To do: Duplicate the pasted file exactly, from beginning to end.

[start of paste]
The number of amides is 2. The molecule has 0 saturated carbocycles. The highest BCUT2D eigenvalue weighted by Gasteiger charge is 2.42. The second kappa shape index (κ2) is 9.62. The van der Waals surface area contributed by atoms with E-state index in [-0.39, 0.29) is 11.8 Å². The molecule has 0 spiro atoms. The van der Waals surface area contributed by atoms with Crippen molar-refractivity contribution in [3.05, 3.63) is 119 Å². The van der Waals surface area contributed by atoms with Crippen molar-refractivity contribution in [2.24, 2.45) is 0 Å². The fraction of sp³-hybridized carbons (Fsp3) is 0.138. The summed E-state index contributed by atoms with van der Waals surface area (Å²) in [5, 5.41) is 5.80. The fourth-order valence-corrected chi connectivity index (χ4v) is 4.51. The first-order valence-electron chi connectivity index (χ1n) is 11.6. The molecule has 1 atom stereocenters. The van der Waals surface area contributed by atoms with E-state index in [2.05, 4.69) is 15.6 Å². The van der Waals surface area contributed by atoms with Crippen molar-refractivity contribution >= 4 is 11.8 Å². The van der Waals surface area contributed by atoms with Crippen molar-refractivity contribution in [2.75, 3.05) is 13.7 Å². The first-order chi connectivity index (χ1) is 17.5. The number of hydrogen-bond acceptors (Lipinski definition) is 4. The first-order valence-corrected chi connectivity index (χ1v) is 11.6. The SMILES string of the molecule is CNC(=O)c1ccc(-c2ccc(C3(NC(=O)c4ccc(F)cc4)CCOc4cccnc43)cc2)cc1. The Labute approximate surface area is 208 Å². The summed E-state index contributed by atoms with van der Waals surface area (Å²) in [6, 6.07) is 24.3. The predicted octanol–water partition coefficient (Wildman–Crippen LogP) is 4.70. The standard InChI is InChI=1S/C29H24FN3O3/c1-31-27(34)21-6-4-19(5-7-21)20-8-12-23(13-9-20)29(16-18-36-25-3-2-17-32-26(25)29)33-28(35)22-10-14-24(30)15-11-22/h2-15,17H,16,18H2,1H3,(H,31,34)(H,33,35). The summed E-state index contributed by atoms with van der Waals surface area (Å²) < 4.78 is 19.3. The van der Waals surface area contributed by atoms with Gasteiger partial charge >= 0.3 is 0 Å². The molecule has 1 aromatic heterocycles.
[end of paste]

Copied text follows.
The number of amides is 2. The molecule has 0 saturated carbocycles. The highest BCUT2D eigenvalue weighted by Gasteiger charge is 2.42. The second kappa shape index (κ2) is 9.62. The van der Waals surface area contributed by atoms with E-state index in [-0.39, 0.29) is 11.8 Å². The molecule has 0 spiro atoms. The van der Waals surface area contributed by atoms with Crippen molar-refractivity contribution in [3.05, 3.63) is 119 Å². The van der Waals surface area contributed by atoms with Crippen molar-refractivity contribution in [2.24, 2.45) is 0 Å². The fraction of sp³-hybridized carbons (Fsp3) is 0.138. The summed E-state index contributed by atoms with van der Waals surface area (Å²) in [5, 5.41) is 5.80. The fourth-order valence-corrected chi connectivity index (χ4v) is 4.51. The first-order valence-electron chi connectivity index (χ1n) is 11.6. The molecule has 1 atom stereocenters. The van der Waals surface area contributed by atoms with E-state index in [2.05, 4.69) is 15.6 Å². The van der Waals surface area contributed by atoms with Crippen molar-refractivity contribution >= 4 is 11.8 Å². The van der Waals surface area contributed by atoms with Crippen molar-refractivity contribution in [2.75, 3.05) is 13.7 Å². The first-order chi connectivity index (χ1) is 17.5. The number of hydrogen-bond acceptors (Lipinski definition) is 4. The first-order valence-corrected chi connectivity index (χ1v) is 11.6. The SMILES string of the molecule is CNC(=O)c1ccc(-c2ccc(C3(NC(=O)c4ccc(F)cc4)CCOc4cccnc43)cc2)cc1. The Labute approximate surface area is 208 Å². The summed E-state index contributed by atoms with van der Waals surface area (Å²) in [6, 6.07) is 24.3. The predicted octanol–water partition coefficient (Wildman–Crippen LogP) is 4.70. The standard InChI is InChI=1S/C29H24FN3O3/c1-31-27(34)21-6-4-19(5-7-21)20-8-12-23(13-9-20)29(16-18-36-25-3-2-17-32-26(25)29)33-28(35)22-10-14-24(30)15-11-22/h2-15,17H,16,18H2,1H3,(H,31,34)(H,33,35). The summed E-state index contributed by atoms with van der Waals surface area (Å²) < 4.78 is 19.3. The van der Waals surface area contributed by atoms with Gasteiger partial charge >= 0.3 is 0 Å². The molecule has 1 aromatic heterocycles.